• Offered by School of Culture History and Language
  • ANU College ANU College of Asia and the Pacific
  • Course subject Asian Studies
  • Academic career UGRD
  • Mode of delivery In Person

Korean films have rapidly gained popularity in Asia and beyond since the 1990s. This course uses films as a vehicle for understanding  the intersection of the local and the global. By exploring universal themes, like ‘tradition,’ ‘trauma,’ and ‘revenge,’ students will come to appreciate shifts in Korean culture and history. In particular, we will investigate how the locally embodied cultural practices meshed with the fast changing socioeconomic and cultural circumstances in Korea as well as the unprecedented pace of globalization in order to understand Korea within the broader regional and global context.

The course places special focus on the films of five prominent South Korean directors. Each director is known for his or her unique style and mode of representation of a particular theme. Throughout the semester, we will touch on a variety of topics, including traditional aesthetics, the division of the Korean nation, the turbulent contemporary political environment, the rise of consumerism, violence, and the reinvention of Korean tradition and national identity in a rapidly globalizing world. We will also give special attention to the films’ treatment of characters on the margins of society. By focusing on individuals' agency in shaping their lives and environments, we will examine the tensions between the prevailing power structure and the ingenious capacity of ordinary people to cope with the difficulties in everyday life.

Learning Outcomes

Upon successful completion, students will have the knowledge and skills to:

Students will acquire systematic general knowledge of visual representations of Korean history, culture and society; some of the major issues and agendas that have shaped modern Korea especially since 1945; the current cultural dynamics that closely intersect with the global economic, political and cultural community and the overall development of the Korean film industry from its origin to the present. They will also develop skills and gain experience in gathering, assessing and organizing information; viewing cinema critically and reading texts closely; employing interdisciplinary approaches to various social and cultural phenomena; generating and writing a coherent analytical argument; and communicating their findings orally.

Indicative Assessment

Attendance: 10% of total grade

Class Oral Presentation (10 to 15 minutes): 10% of total grade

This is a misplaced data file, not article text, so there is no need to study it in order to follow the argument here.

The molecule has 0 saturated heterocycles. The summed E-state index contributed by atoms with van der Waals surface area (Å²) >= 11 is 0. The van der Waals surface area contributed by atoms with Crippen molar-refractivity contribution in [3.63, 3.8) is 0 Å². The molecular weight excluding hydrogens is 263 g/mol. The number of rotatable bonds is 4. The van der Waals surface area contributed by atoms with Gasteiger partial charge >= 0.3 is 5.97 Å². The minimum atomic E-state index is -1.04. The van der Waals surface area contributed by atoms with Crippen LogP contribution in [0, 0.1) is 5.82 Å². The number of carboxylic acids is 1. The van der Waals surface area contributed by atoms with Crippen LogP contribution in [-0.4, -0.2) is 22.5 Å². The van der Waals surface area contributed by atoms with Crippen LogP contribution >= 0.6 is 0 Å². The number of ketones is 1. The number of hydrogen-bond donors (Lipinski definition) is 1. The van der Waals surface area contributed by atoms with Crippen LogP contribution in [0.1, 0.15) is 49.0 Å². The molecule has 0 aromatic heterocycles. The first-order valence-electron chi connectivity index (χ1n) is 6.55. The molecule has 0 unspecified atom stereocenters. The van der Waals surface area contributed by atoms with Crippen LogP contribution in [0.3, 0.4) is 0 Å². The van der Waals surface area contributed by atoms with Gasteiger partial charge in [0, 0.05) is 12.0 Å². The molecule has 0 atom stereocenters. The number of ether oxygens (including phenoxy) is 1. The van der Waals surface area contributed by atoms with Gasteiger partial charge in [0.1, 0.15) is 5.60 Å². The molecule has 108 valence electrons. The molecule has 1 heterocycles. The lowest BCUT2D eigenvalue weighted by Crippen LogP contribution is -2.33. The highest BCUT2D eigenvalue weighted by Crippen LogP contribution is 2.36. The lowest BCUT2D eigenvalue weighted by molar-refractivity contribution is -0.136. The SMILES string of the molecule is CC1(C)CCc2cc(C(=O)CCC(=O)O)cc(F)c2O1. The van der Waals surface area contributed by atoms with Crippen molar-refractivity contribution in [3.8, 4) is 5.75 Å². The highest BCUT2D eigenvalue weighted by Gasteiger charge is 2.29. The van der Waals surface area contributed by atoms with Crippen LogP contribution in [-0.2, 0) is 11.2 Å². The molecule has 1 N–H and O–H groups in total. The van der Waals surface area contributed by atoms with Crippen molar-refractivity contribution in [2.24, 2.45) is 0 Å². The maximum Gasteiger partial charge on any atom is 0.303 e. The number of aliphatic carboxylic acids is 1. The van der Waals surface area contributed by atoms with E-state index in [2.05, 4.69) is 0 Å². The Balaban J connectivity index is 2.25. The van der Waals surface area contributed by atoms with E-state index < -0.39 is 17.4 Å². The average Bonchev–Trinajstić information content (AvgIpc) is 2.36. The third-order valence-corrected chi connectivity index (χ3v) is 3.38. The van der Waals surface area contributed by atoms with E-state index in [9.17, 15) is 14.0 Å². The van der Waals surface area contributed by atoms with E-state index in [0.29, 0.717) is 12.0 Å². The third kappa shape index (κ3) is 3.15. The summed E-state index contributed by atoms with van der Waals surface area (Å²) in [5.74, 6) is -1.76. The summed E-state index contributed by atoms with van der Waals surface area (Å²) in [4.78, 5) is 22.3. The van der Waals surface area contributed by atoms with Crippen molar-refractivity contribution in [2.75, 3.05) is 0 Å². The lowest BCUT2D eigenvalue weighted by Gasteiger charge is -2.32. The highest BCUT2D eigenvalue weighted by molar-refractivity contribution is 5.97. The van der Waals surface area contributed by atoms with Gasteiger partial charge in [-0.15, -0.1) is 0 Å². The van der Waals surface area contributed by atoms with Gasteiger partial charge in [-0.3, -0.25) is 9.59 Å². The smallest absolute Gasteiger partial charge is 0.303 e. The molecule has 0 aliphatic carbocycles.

Class Discussion (in class and online): 10% or total grade

Mid-term paper (up to 2,000 words): 30% of total grade

Final-term paper (up to 3,000 words): 40% of total grade

The ANU uses Turnitin to enhance student citation and referencing techniques, and to assess assignment submissions as a component of the University's approach to managing Academic Integrity. While the use of Turnitin is not mandatory, the ANU highly recommends Turnitin is used by both teaching staff and students. For additional information regarding Turnitin please visit the ANU Online website.

Workload

Students are required to attend a viewing session (two and a half hours) and a lecture/discussion session (two hours) per week. In addition, they are expected to spend six to ten hours in preparing for weekly course sessions and doing research for their writing assignments.

Requisite and Incompatibility

To enrol in this course you must have successfully completed 36 units of university courses.

Prescribed Texts

*Required Books

1. Timothy Corrigan, A Short Guide to Writing about Film (New York: Pearson, 2007)      

2. Chi-Yun Shin and Julian Stringer, eds., New Korean Cinema (New York University Press, 2005)        

3. David James and Kyung Hyun Kim, eds., Im Kwon-Taek: The Making of a Korean National Cinema (Detroit: Wayne State University, 2002)

 *Supplemental articles and book chapters will be available online.

Majors

Minors

Fees

Tuition fees are for the academic year indicated at the top of the page.  

If you are a domestic graduate coursework or international student you will be required to pay tuition fees. Tuition fees are indexed annually. Further information for domestic and international students about tuition and other fees can be found at Fees.

Student Contribution Band:
1
Unit value:
6 units

If you are an undergraduate student and have been offered a Commonwealth supported place, your fees are set by the Australian Government for each course. At ANU 1 EFTSL is 48 units (normally 8 x 6-unit courses). You can find your student contribution amount for each course at Fees.  Where there is a unit range displayed for this course, not all unit options below may be available.

Units EFTSL
6.00 0.12500
Domestic fee paying students
Year Fee
2016 $2718
International fee paying students
Year Fee
2016 $3876
Note: Please note that fee information is for current year only.

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